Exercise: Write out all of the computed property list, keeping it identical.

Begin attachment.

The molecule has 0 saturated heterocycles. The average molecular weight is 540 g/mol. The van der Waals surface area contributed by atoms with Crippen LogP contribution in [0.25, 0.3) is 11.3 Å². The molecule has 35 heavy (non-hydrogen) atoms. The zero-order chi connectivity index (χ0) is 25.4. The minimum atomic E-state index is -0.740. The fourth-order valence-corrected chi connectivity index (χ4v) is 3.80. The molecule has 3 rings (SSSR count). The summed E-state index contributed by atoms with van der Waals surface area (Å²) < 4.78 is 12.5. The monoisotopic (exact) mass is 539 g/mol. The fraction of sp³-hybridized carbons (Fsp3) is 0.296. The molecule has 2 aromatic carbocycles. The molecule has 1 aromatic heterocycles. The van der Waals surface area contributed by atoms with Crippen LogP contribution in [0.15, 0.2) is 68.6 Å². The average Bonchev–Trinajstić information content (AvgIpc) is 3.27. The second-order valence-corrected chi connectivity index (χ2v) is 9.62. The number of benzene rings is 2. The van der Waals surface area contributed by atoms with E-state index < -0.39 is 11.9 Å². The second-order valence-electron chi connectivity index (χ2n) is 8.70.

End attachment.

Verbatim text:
The molecule has 0 saturated heterocycles. The average molecular weight is 540 g/mol. The van der Waals surface area contributed by atoms with Crippen LogP contribution in [0.25, 0.3) is 11.3 Å². The molecule has 35 heavy (non-hydrogen) atoms. The zero-order chi connectivity index (χ0) is 25.4. The minimum atomic E-state index is -0.740. The fourth-order valence-corrected chi connectivity index (χ4v) is 3.80. The molecule has 3 rings (SSSR count). The summed E-state index contributed by atoms with van der Waals surface area (Å²) < 4.78 is 12.5. The monoisotopic (exact) mass is 539 g/mol. The fraction of sp³-hybridized carbons (Fsp3) is 0.296. The molecule has 2 aromatic carbocycles. The molecule has 1 aromatic heterocycles. The van der Waals surface area contributed by atoms with Crippen LogP contribution in [0.15, 0.2) is 68.6 Å². The average Bonchev–Trinajstić information content (AvgIpc) is 3.27. The second-order valence-corrected chi connectivity index (χ2v) is 9.62. The number of benzene rings is 2. The van der Waals surface area contributed by atoms with E-state index < -0.39 is 11.9 Å². The second-order valence-electron chi connectivity index (χ2n) is 8.70.